Investing in People

This is tricky, right? 

The legislation, introduced by Michigan Representative John Conyers, would create a $5.5 billion fund, $4 billion earmarked for the employment of people between 16 and 24, $1.5 billion for job training grants. There are no pay-fors. It would ask a Congress that is dead-set against “big government” to employ people, with the help of big government.

Yet the bill’s Senate sponsor is Vermont’s Bernie Sanders. That matters quite a lot in June 2015. On Thursday morning, Sanders joined Conyers on a visit to the H.O.P.E. Project in southeast Washington. The presidential candidate toured a small but busy office, located above a strip mall, that had successfully trained 375 people in the IT field, and seen 315 of those people get jobs that paid an average of $42,000—far above the median income locally. Ninety-three percent of graduates were African-American, and when Sanders entered a computer room—pausing to greet every student—the only white faces belonged to journalists and staffers. The room was crowded with TV cameras and iPhones, some pointed at four words on the wall: “HARVARD OF THE HOOD.”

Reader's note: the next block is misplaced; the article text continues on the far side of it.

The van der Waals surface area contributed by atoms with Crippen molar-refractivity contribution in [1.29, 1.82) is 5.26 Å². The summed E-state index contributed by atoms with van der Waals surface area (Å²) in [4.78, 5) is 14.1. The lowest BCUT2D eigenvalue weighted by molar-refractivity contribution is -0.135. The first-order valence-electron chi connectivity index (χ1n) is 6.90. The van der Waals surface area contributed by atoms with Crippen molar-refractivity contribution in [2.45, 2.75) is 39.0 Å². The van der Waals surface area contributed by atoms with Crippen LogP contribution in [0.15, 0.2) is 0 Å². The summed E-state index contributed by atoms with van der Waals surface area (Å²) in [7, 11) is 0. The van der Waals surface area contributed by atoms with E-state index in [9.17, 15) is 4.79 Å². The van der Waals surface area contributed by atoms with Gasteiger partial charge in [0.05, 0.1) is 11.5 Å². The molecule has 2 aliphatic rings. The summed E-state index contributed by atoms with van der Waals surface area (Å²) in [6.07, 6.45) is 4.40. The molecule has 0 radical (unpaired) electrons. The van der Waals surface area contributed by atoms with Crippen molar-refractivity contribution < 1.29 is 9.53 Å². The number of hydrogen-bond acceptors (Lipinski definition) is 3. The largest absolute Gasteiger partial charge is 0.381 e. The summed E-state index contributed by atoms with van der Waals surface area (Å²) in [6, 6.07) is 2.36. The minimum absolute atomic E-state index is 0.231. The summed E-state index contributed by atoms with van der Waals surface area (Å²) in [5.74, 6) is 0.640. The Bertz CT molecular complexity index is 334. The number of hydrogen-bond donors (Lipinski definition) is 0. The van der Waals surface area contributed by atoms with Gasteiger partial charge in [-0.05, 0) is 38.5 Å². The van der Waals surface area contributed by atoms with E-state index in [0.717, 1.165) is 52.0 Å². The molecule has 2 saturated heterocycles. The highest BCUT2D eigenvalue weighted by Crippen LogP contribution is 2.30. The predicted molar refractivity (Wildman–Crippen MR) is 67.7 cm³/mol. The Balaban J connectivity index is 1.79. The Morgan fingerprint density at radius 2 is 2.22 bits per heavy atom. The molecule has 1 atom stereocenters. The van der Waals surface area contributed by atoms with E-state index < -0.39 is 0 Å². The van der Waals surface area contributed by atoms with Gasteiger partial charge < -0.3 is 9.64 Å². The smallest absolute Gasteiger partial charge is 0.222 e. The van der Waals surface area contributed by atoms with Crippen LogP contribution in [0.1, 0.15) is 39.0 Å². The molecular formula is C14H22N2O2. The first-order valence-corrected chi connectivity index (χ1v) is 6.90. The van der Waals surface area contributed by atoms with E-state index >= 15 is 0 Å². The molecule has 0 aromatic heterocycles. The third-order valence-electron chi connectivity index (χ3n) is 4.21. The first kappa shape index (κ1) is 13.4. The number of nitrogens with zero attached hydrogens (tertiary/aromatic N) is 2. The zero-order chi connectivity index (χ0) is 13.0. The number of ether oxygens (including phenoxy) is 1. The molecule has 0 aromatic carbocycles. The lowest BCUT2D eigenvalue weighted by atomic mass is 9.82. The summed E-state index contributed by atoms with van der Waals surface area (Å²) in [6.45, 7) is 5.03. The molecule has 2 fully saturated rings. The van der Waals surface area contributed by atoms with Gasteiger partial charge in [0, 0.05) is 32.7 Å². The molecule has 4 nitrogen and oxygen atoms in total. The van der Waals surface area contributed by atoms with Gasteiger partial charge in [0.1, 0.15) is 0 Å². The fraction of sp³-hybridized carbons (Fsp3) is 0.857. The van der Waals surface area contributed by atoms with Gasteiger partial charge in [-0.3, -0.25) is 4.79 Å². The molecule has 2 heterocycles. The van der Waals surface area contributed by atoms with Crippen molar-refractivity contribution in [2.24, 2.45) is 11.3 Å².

Because people fuck up, and disappoint you, and go back on drugs and stuff, and people sometimes no matter how hard you train them and how well they seem to be doing just crater. People are weak, and fail, and can’t be trusted. 

Right? I mean, it’s not like you can assume they’ll do with an opportunity what YOU would do. It’s not like they’re like you, and would appreciate a chance, and work hard, and struggle sometimes but ultimately turn out okay. It’s not like they’re like you at all. They live in the ‘hood, anyway. 

Better to spend our billions in places where there is no chance of a surprise of any kind: On cops and guns and jails. We know how those work, after all. We always know how those turn out. 

A. 

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